Edward, The Black Prince, son of King Edward III, was arguably the most famous knight of the 14th century. The Prince was famed for his martial vigor and his strict adherence to chivalric code. As a war leader the Prince was unparalleled. At Crecy and again at Poitiers he led vastly outnumbered forces to victory against the French, eventually conquering Aquitaine, defeating a pretender to the throne in Spain, and developing an international reputation as the embodiment of the knightly ideal.
The Battle of Crecy, 1346
From the time of his funeral in 1376 until the mid-17th century the Prince's sword hung with the rest of his heraldic achievements above his tomb in Canterbury Cathedral. However, sometime during the Commonwealth (1649-60) the sword disappeared (some say it was stolen by Cromwell himself). For three hundred years the sword was lost.
The tomb of the Black Prince, Canterbury Cathedral
Then, in the aftermath of World War 2, Ewart Oakeshott discovered a sword in a house sale wrapped up with a bundle of walking sticks. It was in rough condition with the tip rusted off, and the original grip falling apart. He had a new point forged and attached, based on the rusted fragment of the original. He also had the sword regripped.
While considering his find, Oakeshott became intrigued at the similarities in shape , style, and corrosion between the sword he had found and the heraldic artifacts at the tomb of the Black Prince. He discovered upon the blade the royal badge of the Plantagenets and Tudors, which indicated that the sword was royal. The sword also perfectly fit the scabbard at the tomb, and the corrosion on the pommel and blade was identical to that of the other pieces of the Prince's armor.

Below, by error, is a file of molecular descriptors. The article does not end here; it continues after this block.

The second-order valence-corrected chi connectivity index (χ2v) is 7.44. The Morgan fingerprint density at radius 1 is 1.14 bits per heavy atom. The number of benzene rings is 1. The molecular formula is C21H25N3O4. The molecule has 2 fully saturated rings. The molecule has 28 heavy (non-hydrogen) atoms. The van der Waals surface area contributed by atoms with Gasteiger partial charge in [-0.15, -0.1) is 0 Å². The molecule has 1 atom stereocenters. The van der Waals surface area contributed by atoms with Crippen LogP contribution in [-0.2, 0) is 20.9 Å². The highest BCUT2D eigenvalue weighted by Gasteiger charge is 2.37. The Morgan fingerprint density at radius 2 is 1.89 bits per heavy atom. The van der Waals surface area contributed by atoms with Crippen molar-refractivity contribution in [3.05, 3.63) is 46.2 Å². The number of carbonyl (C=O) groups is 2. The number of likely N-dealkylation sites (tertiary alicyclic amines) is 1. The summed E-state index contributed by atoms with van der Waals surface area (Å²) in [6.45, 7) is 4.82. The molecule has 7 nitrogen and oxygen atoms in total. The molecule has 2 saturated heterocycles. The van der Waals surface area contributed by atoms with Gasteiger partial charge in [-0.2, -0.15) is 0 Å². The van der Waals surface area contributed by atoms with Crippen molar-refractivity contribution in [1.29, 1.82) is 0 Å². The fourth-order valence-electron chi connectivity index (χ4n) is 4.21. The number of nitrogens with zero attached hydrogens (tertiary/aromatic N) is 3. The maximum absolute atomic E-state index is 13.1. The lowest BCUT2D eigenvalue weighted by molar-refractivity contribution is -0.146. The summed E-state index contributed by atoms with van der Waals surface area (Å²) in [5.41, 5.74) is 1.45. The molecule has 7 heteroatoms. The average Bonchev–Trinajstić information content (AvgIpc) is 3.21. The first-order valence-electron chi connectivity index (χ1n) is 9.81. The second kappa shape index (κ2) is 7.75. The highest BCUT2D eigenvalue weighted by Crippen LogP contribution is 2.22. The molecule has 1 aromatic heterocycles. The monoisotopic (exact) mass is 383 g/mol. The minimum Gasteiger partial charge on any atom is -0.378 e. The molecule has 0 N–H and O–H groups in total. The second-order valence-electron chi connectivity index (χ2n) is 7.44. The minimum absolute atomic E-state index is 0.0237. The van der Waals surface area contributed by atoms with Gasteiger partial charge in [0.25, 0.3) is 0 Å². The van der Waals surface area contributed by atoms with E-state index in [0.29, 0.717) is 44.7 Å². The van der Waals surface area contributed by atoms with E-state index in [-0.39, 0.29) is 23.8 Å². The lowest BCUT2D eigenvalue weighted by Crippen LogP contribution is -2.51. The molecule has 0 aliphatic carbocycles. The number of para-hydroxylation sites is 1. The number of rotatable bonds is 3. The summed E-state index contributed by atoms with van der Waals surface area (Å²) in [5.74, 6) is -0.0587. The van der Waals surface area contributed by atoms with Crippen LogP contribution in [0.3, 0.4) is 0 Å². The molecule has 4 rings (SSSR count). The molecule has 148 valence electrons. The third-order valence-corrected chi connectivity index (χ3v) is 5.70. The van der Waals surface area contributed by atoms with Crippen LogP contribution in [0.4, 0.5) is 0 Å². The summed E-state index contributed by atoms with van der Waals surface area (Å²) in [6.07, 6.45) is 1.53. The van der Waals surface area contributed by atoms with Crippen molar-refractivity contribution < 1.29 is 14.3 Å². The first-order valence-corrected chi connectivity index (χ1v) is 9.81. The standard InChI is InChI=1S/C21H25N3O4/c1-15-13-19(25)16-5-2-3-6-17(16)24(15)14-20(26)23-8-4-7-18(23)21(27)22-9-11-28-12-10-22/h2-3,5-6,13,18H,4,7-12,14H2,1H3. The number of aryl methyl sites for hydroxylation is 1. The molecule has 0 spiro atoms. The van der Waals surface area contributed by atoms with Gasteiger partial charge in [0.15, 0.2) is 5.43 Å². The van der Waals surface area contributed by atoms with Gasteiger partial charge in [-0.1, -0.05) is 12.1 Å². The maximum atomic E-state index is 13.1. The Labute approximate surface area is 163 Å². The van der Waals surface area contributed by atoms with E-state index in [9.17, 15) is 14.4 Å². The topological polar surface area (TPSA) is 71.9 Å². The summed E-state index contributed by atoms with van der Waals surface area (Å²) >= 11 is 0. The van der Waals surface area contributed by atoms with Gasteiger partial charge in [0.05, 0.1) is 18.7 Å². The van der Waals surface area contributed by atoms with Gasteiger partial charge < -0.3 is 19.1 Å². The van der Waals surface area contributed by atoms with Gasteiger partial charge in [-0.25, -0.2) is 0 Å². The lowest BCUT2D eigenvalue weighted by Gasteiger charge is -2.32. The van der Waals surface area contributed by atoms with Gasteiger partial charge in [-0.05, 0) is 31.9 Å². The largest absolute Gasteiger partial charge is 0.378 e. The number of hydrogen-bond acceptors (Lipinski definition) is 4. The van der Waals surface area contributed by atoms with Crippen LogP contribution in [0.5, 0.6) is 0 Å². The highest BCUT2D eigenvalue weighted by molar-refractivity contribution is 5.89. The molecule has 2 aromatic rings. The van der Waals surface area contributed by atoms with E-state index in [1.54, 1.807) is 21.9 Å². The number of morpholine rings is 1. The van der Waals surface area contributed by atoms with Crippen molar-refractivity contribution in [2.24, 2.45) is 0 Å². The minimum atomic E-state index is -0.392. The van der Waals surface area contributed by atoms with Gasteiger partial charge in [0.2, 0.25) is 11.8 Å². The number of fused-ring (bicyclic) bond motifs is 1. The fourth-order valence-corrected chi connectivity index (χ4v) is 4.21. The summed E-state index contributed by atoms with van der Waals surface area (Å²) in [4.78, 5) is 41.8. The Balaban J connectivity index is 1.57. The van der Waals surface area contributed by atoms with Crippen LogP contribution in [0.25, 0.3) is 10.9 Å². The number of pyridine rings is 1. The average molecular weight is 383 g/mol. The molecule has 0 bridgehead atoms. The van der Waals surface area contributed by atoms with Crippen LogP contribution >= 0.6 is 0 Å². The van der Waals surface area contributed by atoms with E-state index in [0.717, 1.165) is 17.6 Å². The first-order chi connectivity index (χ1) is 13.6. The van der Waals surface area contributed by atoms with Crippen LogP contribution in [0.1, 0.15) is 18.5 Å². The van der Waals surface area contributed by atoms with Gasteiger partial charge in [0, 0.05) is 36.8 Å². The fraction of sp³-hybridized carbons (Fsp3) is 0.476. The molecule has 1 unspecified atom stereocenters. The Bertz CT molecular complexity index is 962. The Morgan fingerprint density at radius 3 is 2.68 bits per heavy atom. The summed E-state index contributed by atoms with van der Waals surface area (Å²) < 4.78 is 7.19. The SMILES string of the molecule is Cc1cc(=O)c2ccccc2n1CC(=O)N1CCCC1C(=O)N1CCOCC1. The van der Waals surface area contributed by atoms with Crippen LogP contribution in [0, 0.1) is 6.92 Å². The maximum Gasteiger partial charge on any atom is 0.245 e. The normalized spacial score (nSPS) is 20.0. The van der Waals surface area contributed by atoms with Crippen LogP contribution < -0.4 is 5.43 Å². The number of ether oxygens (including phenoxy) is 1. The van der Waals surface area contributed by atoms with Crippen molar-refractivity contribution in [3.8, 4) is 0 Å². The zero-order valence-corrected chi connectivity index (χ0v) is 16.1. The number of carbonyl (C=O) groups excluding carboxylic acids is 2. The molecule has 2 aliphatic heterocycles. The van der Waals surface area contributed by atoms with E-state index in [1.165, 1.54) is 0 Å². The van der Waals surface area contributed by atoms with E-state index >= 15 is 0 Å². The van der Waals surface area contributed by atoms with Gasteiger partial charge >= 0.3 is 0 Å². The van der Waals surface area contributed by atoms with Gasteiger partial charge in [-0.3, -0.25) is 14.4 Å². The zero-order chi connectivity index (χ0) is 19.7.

As Oakeshott writes in Records of the Medieval Sword (pg. 144) "There can be little doubt that this sword is the one lost from the Cathedral... but since it cannot be proved positively to be so, it has not been possible to restore it to its proper place." The sword is the epitome of a type XVa longsword with its sharply tapered point, downturned quillions, and strong central spine optimized for knightly combat in armor.
In the late 1980's, while visiting Ewart and Sybil Oakeshott at their Salisbury home, Christopher Poor and Craig Johnson of Arms and Armor, had the opportunity to handle, measure, and take notes on the characteristics of the original sword. When Ewart was in failing health he worked with Christopher to found The Oakeshott Institute in the United States, to which he bequeathed his personal collection of swords. The sword of the Black Prince was excepted because of its historical value to England. Instead of making its way across the Atlantic to Minneapolis the sword was donated to the Worshipful Company of Cutlers for display in London, a decision we think right and proper.
Our replica of the sword is as beautiful as it is deadly. Light and lively in the hand, the point tracks perfectly as you move through the guards. Although the point of the sword is clearly intended for efficiency in piercing the weak points in French armor, the sword also cuts powerfully as long as your edge alignment is good, as seen in this video posted by a customer, Phillip Martin.